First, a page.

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Government & Policy

Alberta commits $ 1.4 billion to reduce wait times

EDMONTON – Healthcare across Alberta is set to improve as a result of an injection of $1.4 billion for 20 capital projects, the provincial government announced.

The funding means additional bed capacity will be provided in the form of new buildings and renovations and expansion of existing facilities. A total of at least 657 new and upgraded acute care beds and 85 new long-term care beds will be added across the province.

“Our government’s plan for the surplus is to use surplus dollars on priorities that benefit Albertans today and tomorrow,” said Premier Ralph Klein (pictured at left). “This $1.4 billion commitment from the surplus to healthcare in Alberta is an historic step toward securing a bright future for the health system and those who use it.”.

The Calgary Health Region will receive $662 million for six projects, including the new Sheldon M. Chumir Health Centre and an expansion to add 140 new beds to the Peter Lougheed Centre. Capital Health Region will receive $647 million for ten projects, including redevelopment of the Royal Alexandra, University, Misericordia and Grey Nuns hospitals in Edmonton, to provide over 450 additional beds.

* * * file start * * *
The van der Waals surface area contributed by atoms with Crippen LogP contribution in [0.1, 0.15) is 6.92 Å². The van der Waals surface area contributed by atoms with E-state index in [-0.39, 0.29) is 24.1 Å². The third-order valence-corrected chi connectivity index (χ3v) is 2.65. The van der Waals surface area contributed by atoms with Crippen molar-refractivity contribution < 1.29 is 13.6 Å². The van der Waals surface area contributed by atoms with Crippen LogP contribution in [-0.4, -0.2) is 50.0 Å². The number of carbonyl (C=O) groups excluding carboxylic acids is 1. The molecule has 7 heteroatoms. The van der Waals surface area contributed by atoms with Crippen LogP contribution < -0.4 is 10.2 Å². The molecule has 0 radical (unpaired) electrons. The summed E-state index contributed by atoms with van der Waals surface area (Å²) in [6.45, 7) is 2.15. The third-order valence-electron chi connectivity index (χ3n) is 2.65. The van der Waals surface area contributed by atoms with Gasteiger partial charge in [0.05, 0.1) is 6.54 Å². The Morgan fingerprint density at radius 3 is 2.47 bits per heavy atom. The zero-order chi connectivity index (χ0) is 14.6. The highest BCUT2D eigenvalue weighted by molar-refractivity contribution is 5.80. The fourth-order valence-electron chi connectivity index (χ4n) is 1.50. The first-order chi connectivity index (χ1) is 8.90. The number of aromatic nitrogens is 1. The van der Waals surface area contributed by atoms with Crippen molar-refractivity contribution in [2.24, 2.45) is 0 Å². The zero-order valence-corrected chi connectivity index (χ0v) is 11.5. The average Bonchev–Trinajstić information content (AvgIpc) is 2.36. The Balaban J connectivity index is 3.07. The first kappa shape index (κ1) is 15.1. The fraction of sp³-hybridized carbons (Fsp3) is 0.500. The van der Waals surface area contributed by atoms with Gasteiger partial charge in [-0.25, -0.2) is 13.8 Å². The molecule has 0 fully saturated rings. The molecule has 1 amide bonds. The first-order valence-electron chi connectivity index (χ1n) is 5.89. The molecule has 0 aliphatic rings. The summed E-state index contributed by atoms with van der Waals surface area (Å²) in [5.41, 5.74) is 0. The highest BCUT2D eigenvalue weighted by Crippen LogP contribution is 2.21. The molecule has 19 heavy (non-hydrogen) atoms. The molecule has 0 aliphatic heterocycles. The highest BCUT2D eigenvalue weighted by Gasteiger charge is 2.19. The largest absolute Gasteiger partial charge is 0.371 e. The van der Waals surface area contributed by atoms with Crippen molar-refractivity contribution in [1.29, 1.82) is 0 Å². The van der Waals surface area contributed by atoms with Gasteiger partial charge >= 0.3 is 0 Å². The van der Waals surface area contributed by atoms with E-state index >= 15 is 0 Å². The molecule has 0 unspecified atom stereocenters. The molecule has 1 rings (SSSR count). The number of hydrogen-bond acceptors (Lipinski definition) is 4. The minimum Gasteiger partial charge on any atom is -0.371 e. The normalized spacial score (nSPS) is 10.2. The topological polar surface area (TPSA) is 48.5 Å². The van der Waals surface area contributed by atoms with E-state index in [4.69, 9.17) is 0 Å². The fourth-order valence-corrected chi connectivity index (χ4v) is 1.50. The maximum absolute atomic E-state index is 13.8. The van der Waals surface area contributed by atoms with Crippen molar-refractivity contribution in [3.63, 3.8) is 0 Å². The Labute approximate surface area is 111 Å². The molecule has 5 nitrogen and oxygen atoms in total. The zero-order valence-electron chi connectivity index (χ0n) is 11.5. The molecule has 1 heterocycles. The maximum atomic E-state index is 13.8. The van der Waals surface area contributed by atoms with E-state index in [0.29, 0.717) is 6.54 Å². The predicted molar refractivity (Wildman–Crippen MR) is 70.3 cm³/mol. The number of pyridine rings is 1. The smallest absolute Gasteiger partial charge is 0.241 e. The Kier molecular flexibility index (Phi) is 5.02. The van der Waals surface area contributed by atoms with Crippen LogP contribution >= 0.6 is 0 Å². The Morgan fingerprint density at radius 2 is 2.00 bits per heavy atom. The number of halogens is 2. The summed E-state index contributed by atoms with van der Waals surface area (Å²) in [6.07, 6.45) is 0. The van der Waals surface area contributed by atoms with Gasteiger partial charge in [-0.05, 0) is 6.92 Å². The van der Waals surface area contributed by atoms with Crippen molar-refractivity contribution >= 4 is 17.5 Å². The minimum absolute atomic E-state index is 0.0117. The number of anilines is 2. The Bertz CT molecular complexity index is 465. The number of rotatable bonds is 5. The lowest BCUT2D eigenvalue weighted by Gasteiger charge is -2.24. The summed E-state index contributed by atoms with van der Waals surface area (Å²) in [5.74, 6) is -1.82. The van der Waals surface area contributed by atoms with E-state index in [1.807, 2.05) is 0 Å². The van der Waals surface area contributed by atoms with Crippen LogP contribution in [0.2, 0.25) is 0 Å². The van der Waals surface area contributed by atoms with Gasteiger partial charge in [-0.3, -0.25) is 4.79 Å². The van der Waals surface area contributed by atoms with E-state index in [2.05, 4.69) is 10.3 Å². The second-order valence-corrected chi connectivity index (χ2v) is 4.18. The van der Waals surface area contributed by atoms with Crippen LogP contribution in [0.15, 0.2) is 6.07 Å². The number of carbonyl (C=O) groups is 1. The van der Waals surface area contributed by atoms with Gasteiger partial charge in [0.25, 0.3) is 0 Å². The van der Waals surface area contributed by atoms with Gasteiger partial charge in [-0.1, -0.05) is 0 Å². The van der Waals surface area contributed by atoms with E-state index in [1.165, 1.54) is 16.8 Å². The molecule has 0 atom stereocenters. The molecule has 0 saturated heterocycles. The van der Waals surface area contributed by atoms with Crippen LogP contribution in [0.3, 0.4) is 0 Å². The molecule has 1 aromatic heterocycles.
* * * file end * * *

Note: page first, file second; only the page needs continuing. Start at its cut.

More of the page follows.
“Government is using the unbudgeted surplus to help build Alberta’s future,” said Health Minister Iris Evans. “As I travel across this province, people say they are impressed with the quality of care they receive – it’s just the access to the system they’re sometimes concerned with. By adding capacity like this, we’re showing our commitment to taking concrete action on reducing wait times.”

Lethbridge Regional Hospitals will receive $44 million for redevelopment. A further $65 million will go to renovate and expand health facilities in Edson, Barrhead, Viking and High Prairie. The High Prairie project will see the existing facility replaced on a new site.

“This funding enables us to use current surplus revenues to provide a legacy for future generations and shows our commitment to providing quality public healthcare at the same time,” said Infrastructure and Transportation Minister Lyle Oberg.

This announcement is part of the Alberta government’s three-part plan to invest in the future using this year’s surplus. More than 75 percent of surplus dollars are being spent in priority areas like infrastructure, and saved in endowment funds like the Heritage Savings Trust Fund. A smaller part of the surplus – $1.4 billion – will be given back to Albertans through the 2005 Resource Rebate Program.

Surplus dollars invested in infrastructure this year are in addition to the province’s $9.2 billion, three-year capital plan, a commitment unmatched in the rest of Canada.

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